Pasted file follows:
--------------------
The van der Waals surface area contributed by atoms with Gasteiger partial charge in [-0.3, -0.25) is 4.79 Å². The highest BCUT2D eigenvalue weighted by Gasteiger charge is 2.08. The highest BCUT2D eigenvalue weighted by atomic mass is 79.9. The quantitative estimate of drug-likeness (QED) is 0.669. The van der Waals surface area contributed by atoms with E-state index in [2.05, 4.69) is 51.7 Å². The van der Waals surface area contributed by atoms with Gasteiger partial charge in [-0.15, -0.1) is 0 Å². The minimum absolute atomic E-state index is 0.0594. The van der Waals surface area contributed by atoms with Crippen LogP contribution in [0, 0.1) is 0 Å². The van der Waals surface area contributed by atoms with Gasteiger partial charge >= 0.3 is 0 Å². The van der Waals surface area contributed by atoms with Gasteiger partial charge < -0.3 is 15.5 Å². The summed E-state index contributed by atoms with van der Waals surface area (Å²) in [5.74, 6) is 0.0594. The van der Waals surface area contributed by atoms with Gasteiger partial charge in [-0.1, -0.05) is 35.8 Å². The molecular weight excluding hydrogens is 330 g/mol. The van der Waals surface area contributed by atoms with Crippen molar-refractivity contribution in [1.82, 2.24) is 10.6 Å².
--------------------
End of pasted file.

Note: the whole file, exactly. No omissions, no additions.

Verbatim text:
The van der Waals surface area contributed by atoms with Gasteiger partial charge in [-0.3, -0.25) is 4.79 Å². The highest BCUT2D eigenvalue weighted by Gasteiger charge is 2.08. The highest BCUT2D eigenvalue weighted by atomic mass is 79.9. The quantitative estimate of drug-likeness (QED) is 0.669. The van der Waals surface area contributed by atoms with E-state index in [2.05, 4.69) is 51.7 Å². The van der Waals surface area contributed by atoms with Gasteiger partial charge in [-0.15, -0.1) is 0 Å². The minimum absolute atomic E-state index is 0.0594. The van der Waals surface area contributed by atoms with Crippen LogP contribution in [0, 0.1) is 0 Å². The van der Waals surface area contributed by atoms with Gasteiger partial charge >= 0.3 is 0 Å². The van der Waals surface area contributed by atoms with Gasteiger partial charge < -0.3 is 15.5 Å². The summed E-state index contributed by atoms with van der Waals surface area (Å²) in [5.74, 6) is 0.0594. The van der Waals surface area contributed by atoms with Gasteiger partial charge in [-0.1, -0.05) is 35.8 Å². The molecular weight excluding hydrogens is 330 g/mol. The van der Waals surface area contributed by atoms with Crippen molar-refractivity contribution in [1.82, 2.24) is 10.6 Å².